"Well, let's be honest," said Timothy Douglas, over a coffee in Evanston the other day. "There aren't many people who look like me running theater companies that look like Remy Bumppo."
Douglas, the new artistic director of that very Chicago company, was getting right down to the point. He's African-American. And throughout its 15-year history under founding artistic director James Bohnen, Remy Bumppo Theatre Company has tended to favor a certain kind of play. It's not easy to precisely define what kind of play (Bohnen, now retired, staged a more diverse array of titles than some people think). But Western European authors like Tom Stoppard, Harold Pinter, David Hare, George Bernard Shaw, Oscar Wilde, and the like have certainly predominated.
That choice of repertory not only reflected the very capable Bohnen's own tastes and interests, but it suited the ensemble of affiliated actors, mostly mature thespians like David Darlow and Annabel Armour, who tend to gravitate toward very literary and intelligent plays. Over time, that particular aesthetic became a useful marketing tool — "Think Theatre" became the company's slogan.
Now the Remy Bumppo audience, and the affiliated artists, are wondering if, and how, the incoming artistic director will change that approach.
Douglas — a warm and modest fellow with a background as a Linklater voice teacher — clearly understands some of these complexities. He described the theater's past repertory, accurately, as "the Western European approach." He further noted that most artists of color in the theater — although not all — are not especially interested in that approach. This raised a question. So what, then, is Timothy Douglas going to do?
"My goal," he said, grinning, "is to shake it down."
And what will that mean? It will start with casting, he said. "I don't think color-blind casting works in the world we live in. But I think nontraditional casting does."
In other words, Remy Bumppo under Douglas is likely to feature more artists of color on the stage, even if the plays themselves come out of that Western European tradition. Statements can be made, and Douglas clearly plans to make them. "American and European stories have to be told with respect for the integrity of the author," Douglas said, "but I also want our shows to look like the world in which we live."
Interestingly, neither Douglas nor Remy Bumppo knew each other well prior to this marriage. Long a freelance director in New York, with a career that included stints at the Mark Taper Forum in Los Angeles and the Actors Theatre of Louisville, Douglas had never seen a Remy Bumppo show. And the people doing the hiring at Remy Bumppo didn't have personal knowledge of his work, either. But Douglas is not entirely new to Chicago — in the early 1990s, he based himself here as an actor and voice teacher. And not only has he worked at some of the leading American theaters, he is known for his work in the classics, however one might define the terms.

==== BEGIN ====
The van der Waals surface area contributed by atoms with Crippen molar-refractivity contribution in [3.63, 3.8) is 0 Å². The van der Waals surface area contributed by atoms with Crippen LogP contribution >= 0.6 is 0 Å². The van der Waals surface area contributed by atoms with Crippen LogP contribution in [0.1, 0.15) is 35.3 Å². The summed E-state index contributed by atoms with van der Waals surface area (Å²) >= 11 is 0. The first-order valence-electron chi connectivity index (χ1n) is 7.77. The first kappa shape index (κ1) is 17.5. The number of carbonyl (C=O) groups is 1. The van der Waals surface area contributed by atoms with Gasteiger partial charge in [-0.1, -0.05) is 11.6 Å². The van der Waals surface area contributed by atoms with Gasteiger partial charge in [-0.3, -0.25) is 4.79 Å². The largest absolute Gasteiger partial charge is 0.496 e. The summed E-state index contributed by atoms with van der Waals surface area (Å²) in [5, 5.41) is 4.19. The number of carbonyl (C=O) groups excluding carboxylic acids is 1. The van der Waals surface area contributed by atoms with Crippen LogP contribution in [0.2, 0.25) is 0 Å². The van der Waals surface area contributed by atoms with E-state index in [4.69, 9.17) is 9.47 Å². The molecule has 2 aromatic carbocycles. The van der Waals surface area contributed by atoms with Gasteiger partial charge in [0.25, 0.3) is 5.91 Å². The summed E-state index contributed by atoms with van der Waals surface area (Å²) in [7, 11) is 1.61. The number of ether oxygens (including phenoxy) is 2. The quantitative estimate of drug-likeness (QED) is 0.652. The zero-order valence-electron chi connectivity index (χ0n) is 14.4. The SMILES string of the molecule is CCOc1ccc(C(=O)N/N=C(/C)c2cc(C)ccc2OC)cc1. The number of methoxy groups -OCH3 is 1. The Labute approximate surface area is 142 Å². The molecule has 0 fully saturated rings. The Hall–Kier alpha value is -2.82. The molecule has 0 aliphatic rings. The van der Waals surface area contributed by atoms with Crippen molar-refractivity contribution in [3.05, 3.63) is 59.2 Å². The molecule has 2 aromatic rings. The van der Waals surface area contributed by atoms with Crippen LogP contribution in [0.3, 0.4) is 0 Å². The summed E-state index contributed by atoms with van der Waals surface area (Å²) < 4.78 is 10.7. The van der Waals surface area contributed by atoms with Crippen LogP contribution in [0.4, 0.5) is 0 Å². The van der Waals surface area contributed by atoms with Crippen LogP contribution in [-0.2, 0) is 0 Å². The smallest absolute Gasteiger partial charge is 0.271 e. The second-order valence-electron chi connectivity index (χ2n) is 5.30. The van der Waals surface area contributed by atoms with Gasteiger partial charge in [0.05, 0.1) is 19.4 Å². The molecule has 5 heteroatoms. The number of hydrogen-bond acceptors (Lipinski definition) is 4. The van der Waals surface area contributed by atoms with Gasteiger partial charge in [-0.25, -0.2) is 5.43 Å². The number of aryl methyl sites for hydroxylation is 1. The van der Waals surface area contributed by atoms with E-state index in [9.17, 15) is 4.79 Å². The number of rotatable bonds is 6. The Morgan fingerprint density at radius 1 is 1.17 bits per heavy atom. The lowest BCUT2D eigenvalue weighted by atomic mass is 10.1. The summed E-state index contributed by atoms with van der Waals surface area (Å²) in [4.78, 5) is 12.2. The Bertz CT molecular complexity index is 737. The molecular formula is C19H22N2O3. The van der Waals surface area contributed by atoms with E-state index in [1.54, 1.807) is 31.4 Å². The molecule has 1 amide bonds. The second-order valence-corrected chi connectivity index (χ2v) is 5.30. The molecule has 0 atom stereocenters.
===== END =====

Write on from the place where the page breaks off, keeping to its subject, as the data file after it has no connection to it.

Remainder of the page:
Bohnen, whose aesthetic and resources so shaped this theater, now has moved away. He recently opened a bookstore in Spring Green, Wis., and works in the summer at American Players Theatre. "I want to honor the legacy of what Remy Bumppo represents," Douglas said. "And James has been very helpful. But he is not at all looking over my shoulder."
And although he clearly desires change and growth, there are some tricky practicalities. Douglas is taking over a company that does not have the most solid infrastructure.
Remy Bumppo does not have its own space (Douglas says that the search for a new home is a major priority) and its current rental home, the Greenhouse Theater Center, is looking increasingly shabby. The Remy Bumppo budget is small. For 2009, the company reported revenue of just $728,035, a low sum for an Equity theater company with full-time employees. There is not a lot of cash in hand. And even by the standards of Chicago's arts-related nonprofits, Remy Bumppo is no bastion of high salaries.
Still, the theater has more than 1,000 subscribers, a loyal audience of single-ticket buyers, a notably dedicated staff and a history of high-quality productions. As Douglas well knows, the ensemble of affiliated actors, many of whom are big names in Chicago theater, are a big part of that draw. Douglas would be a fool to throw that away.
"I'm a very fiscally responsible person," he said. "This was a huge leap of faith on all sides. Now we have to see how people respond to Timothy Douglas and what he does with Remy Bumppo."
As with many such hires, a clear sense of Douglas' style will take awhile to emerge. Most of the 2011-12 season was already set. But Douglas will direct the first production, Eugene O'Neill's "Mourning Becomes Electra," opening Sept 26.
Douglas said he wants to change the physical space at the Greenhouse, arranging the audience on two sides with the show taking place in an alley in the middle.
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